Family Foundation School / Allynwood Academy
CLOSED (August 2014)




Solitary Confinement

Below are clear violations of basic human rights.
“I remember them locking people in a padded room. Children carrying cinder
blocks around the building as punishment. I ran away during a blizzard because
I’d rather have died than to live another day there.”
- Lisa D.

“Tommy [Cummings] restrained me and told me he was a cop and could do
whatever he wanted to me and that I have no say. That night I was put in the
"quiet room" by Tommy and four other men. I received a number of bruises
from that restraint and I had no idea there was so much more to come. Everyday
was constant hell; I was extremely suicidal and non-compliant. They would not
let me call my parents or anyone for that matter. I would tell them that this is
child abuse and I was in so much emotional pain I started to hurt myself against
walls, or anything for that matter and scratch myself until I bled. […]
Throughout my stay I was restrained and put in the ”quiet room“ more times
than I can remember. It was always very cold and they would never let me use
the bathroom, or even give me a blanket.”
 - Rebekah Silverman

“I sat in the ‘iso room’ for 5 days. No shower, No sleep. It was freezing and I
didn’t have a sweatshirt or a blanket. I lied on the cold floor with the lights on.
The light switch was out of my control; it was outside the door that was bolted
shut. One day when a few people were watching me like an animal in a cage I
walked out, it was unbearably freezing in there during the month of July. As
soon as I saw the sun for the first time in a week I felt alive again. Before
you know it 4 large men tackled me to the ground. I’m one girl, is that necessary?
I was so weak after they let me go an hour later that I was not able to walk. They
put me in a wheelchair, wheeled me to the ‘iso room’ and I sat there with a
cracked rib a black eye and a bleeding nose for two more days.”
- Amanda Johnston

“I remember Tommy Cummings putting me in the ‘time out room,’ a 6ft-by-6ft
room with a metal door that had a small glass window and 3 bolt locks on it as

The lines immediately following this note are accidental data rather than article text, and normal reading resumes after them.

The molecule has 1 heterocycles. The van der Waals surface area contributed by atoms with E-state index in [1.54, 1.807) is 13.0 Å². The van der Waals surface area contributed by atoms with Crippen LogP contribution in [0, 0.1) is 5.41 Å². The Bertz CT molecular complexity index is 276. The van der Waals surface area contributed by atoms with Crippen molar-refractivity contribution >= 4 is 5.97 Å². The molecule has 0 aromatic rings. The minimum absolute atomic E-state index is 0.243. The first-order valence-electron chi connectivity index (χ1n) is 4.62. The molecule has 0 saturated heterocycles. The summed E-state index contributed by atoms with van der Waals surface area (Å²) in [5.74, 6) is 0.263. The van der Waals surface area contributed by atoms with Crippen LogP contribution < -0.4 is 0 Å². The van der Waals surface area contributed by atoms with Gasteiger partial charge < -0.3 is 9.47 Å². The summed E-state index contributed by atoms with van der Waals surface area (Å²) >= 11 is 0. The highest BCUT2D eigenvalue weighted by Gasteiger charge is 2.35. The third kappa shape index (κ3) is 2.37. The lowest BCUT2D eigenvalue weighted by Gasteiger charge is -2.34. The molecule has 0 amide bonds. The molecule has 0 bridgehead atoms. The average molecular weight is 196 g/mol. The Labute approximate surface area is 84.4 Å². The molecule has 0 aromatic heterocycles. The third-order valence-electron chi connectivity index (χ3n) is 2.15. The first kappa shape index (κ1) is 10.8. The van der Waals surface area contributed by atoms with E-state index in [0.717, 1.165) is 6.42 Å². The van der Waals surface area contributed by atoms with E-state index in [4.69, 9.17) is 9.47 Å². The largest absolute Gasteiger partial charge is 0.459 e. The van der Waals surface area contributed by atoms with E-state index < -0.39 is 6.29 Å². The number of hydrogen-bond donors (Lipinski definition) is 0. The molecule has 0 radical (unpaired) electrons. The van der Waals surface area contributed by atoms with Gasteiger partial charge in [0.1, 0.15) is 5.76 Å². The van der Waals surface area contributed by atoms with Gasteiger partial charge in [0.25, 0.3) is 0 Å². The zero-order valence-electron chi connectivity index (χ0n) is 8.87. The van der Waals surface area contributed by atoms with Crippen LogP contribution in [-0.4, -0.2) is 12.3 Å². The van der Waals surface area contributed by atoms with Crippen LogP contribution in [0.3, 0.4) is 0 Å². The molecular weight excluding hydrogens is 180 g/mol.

well as a camera, not allowing me to come out for days. (They started calling it a
‘timeout room’ when the door was left open and an isolation room when it was
shut.) One time I asked to use the restroom once and Tommy said no – I hadn’t
been in about 6 hours and he told me ‘because I don’t want to let you.’”
- Amanda Johnston

“I was then forced to stay in a 6x6 room that was cold and smelled like urine. In
my 4 years at the school I was required to stay in this room for days on end. I
was forced to wear a minimum amount of clothes and was not allowed to speak
to the students watching me. One time I was in this room and had to use the
restroom. My request was ignored for so long that I eventually couldn’t hold it
anymore and ended up peeing in the corner of the room. I was stuck in this room
with my own urine for over 8 hours.”
- Alex Dellinger

“I was locked in a 6x6 room, with moldy carpets, in a T-shirt and gym shorts,
and had my arms wrapped in a pillow case and bound with duct-tape and then
bound together.”
 - Brianna Bernstein

“I wound up in the isolation room (or the quiet room, then the isolation room)
every day. I spent the night in the isolation room on several occasions. I would
get violent, but I barely have memories of this. I remember being told that I
wasn’t going to be able to stay here if I kept acting like this. That I was going to
wind up in a mental hospital, locked up, for the rest of my life. I didn’t care. I
regret what I did to other people during this time, but I just could not handle this
– E.V.

“The most disturbing situation for me while at FFS involved another student
who clearly had serious emotional/mental issues. For 3 months, this girl was
moved in and out of isolation. She spent 23 out of 24 hours per day in the
isolation room, and the girls in our family all took turns sleeping on a mattress
outside of the isolation door. For one hour per day, she was picked up and
thrown outside (in the snow) for some ”fresh air.” She routinely urinated on
herself – her dry tuna sandwich, etc. She banged her head on the wall so hard the
she left blood stains on the white walls. Finally, after 3 months, I accompanied
Darlene (family 4 staff member) and two other students as we took this girl to the
psychiatric hospital in a town about an hour away. I still wonder what ever
happened to that girl.”
- Marisa (Mitnaul) Diaz

“The isolation room was a tiny locked room where you would go if you were
especially unruly in the eyes of staff. There was no sunlight, bathroom, or water
fountain. Sometimes you would sit there for several days with nothing to do. Dry
tuna fish and bread would be slipped under the door a couple of times a day.”
- Grace Cole

“…I spent from 3:00 pm one day until 10:00 am the next morning in “the box”
wearing only my boxers the entire time. When night came I was given a moldy
mattress and an unclean blanket with hundreds of holes in it. The laboratory
lights in the isolation room did not turn off at light, and neither did the camera.
When I asked how I was supposed to sleep with a light shining directly in my
eyes I was told to put the blanket over my head…. Later that night I started to
hyperventilate and pleaded the guard to let me out, but he said ‘tough luck kid,
don’t do the crime next time,’ and left for the night. I spent the whole night
thinking and hoping that I would suffocate and die, but I did not.”
- Charlie Carson

“I was forced to sleep next to someone, wasn’t allowed to talk to my family, I
was suicidal so they forced me to sleep in the isolation room in the gym with just
my underwear and a mattress with the air conditioner blowing in the middle of
winter with security camera…”
 - Shantel Becker